Why Get on the Indie Web?
In a word, autonomy.
Call it freedom or agency or control or ownership. Call it any number of things, but no one knows how to live your life better than you do.
The current state of the web for most of us most of time looks like this. We go to one website or app and publish some post. Then we go to another site or app to publish a different kind of post. Or maybe we cross post it from one site to another. All of those sites and apps are by other people or corporations. They all have a different set of users with different usernames, and different networks, with their own cultures and norms.
New sites and apps come along. We try them out. Some go out of business or get acquired and “sunsetted”. The sites get shut down. Our posts and URLs get destroyed forever. Rinse and repeat on another site over and over.
Nevermind the communities that take shape on these sites. Nevermind that when these sites get shut down the communties get disappeared too. We all find support through communities. If a community that we’ve come to depend on disappears, that can have a real impact on our lives.
All good things are wild and free. But we can’t be wild and free on an imperialist website silo1 that’s owned and controlled by someone else, especially a silo owned and controlled by a corporation whose business model is surveillance and advertising. We can only be wild and free through a model of self-determination and mutual aid.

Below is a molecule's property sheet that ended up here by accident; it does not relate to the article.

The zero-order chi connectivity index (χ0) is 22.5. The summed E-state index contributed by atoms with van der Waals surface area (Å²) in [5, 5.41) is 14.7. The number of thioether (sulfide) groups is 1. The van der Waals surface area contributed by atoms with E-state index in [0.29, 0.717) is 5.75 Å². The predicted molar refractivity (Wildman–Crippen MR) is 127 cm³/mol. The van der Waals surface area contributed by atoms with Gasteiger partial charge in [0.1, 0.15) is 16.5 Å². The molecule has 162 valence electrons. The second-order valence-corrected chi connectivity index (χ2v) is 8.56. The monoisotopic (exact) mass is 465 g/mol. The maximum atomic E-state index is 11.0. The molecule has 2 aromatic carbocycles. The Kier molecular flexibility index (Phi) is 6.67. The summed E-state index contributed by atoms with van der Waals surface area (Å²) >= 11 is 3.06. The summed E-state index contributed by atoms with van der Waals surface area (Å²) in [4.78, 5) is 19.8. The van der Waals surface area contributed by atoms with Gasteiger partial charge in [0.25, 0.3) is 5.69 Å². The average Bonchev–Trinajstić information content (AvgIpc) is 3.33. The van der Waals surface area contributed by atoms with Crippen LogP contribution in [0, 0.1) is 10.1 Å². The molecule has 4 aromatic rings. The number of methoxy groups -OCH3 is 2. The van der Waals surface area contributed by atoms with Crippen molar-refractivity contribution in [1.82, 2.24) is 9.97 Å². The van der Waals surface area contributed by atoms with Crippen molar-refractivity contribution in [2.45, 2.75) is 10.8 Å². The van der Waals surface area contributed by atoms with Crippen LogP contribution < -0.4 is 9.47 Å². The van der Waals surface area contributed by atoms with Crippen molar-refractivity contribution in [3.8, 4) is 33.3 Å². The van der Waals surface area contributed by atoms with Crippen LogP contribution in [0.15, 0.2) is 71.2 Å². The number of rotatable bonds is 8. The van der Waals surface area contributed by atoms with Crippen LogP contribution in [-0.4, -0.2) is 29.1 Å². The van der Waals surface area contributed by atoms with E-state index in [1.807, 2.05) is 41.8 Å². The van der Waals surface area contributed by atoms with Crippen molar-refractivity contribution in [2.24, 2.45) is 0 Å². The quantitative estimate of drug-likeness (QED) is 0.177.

Any website that we publish our creative works to controls the terms and context under which we publish.
If they want to delete our posts or account, they can for any reason with no warning. If they want to sell or give information about us and our activity to advertisers, law enforcement or governments, they can without our knowledge or consent. If any money is made from your published posts (say, from advertising views), you don’t see any of that money.
We love power and hate authority.
By participating in the Indie Web, you are helping to create an alternative to the corporate-owned, advertising-subsidized surveillance state of imperialist websites like Facebook, Twitter, Instagram, YouTube (and all the rest).
The Indie Web looks like owning your personal website and publishing all of your creative works there. Notes, articles, photos, videos, events, rsvps, likes, bookmarks… all of the things. You publish how and where you want. Your friends, family, followers and fans can read and view your posts how and where they they want.
When I say a “silo”, think of a corn silo. There’s stuff inside of it. There is not stuff outside of it. It does not connect to other things. Everything is just inside of it. Some people call these “walled gardens”, but I think that’s giving them too rosy of a description. I don’t think Facebook is a garden where things bloom and grow. I don’t want to eat anything that’s grown in there. ↩